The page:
Fast forward to the 90's and the cruise industry seeking to expand its market, as seen in the addition of: private verandahs (yes, I truly love them), rock climbing walls, basketball courts, ice skating rinks, soaring multi-story foyers, gourmet menus and occasionally the food matched the description, spending time with favorite cartoon characters or a multi-jointed Cirque du Soleil performer, ships big enough to hold you and thousands of your closest friends, the commercialization of almost all Caribbean ports (and ditto for many ports around the world), and shore excursions that became generic recitations by bored guides to throngs of people, some of whom left their manners at home.
The beginning of this century has seen the launch of several floating vessels that more resemble huge cities at sea—if a city looks like a humongous scaled rectangle (the scales, upon examination are verandahs). Mid-sized ships are now considered small and small ships are yachts, yada, yada, yada. Cruising seems to have morphed into an undefined era. Cruising of the 1950's is well, so 1950's…it just doesn't work anymore…the regimen, the formality. It lacked imagination in the 70's and the 90's were defined by the new physical layouts. The 2000's so far has been dominated by the family cruise vacation, a new niche of value deluxe (think Azamara and Oceania) and a return to timeless style and excellence in service (Seabourn and Regent, for example). There are a select number of cruises that focus on off-the-beaten path destinations and/or nature and animals (Lindblad Expeditions is my personal fave). And, if you don't want to buy your own yacht but want to live at sea, you can buy a condo on Residensea!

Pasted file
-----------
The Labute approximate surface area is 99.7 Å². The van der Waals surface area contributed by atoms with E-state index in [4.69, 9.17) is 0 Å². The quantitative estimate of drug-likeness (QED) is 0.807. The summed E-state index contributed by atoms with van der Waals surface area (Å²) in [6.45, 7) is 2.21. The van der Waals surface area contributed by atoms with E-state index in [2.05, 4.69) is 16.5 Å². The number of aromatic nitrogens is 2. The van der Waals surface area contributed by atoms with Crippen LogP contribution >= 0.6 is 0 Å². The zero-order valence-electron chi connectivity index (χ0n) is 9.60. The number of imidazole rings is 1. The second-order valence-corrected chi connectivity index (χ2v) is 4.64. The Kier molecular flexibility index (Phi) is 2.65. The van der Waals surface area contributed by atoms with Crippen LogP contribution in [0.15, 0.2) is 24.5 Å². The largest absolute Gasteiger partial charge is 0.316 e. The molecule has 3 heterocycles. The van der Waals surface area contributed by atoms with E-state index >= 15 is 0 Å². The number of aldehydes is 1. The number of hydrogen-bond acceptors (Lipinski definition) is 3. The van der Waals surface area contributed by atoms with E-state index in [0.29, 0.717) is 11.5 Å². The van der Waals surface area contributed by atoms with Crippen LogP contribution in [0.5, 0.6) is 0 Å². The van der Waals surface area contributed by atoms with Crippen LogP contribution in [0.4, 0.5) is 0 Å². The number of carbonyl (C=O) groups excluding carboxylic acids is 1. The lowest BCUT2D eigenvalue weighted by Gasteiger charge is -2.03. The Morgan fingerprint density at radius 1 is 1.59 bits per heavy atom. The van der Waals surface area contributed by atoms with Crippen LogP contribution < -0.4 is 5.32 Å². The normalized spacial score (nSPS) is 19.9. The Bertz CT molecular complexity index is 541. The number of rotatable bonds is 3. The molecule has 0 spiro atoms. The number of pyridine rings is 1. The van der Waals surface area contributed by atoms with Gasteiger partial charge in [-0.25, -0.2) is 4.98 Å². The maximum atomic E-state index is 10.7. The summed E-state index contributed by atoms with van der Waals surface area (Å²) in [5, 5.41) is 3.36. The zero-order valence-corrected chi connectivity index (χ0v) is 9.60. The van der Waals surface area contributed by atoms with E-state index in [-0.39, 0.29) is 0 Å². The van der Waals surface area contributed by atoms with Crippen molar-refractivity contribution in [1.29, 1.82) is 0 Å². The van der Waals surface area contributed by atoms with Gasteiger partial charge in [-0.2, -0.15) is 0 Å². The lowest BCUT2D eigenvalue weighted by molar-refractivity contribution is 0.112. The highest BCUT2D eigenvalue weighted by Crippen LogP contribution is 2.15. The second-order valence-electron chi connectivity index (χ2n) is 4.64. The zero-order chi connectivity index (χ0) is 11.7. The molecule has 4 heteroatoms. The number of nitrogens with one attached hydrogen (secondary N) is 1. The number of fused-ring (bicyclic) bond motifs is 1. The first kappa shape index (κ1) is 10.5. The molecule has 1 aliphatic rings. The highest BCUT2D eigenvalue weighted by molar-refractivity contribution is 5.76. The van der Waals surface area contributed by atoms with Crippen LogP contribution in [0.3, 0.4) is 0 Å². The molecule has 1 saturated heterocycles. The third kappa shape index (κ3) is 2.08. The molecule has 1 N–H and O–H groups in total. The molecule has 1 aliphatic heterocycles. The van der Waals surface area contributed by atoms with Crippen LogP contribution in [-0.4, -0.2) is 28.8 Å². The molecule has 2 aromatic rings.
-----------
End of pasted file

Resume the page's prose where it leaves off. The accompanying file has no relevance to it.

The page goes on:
I've discovered on this cruise that I prefer the off-the-beaten path, exotic destinations, or nature/discovery cruises. While this cruise is very enjoyable, there is a sameness to the ports and I'm now convinced I prefer to look at animals or unusual landscapes than centuries old, historic buildings. I've also learned that I detest crowds. I loved Ephesus—hated the crowd. Today, in Dubrovnik, swarms of people crowded into Grad, the old, walled city. I liked the old city, the parts I could see, and have heard that the time to visit dubrovnik is in October. However, a friend who just returned from a Med cruise loved Dubrovnik. Maybe there were fewer cruise ships that day?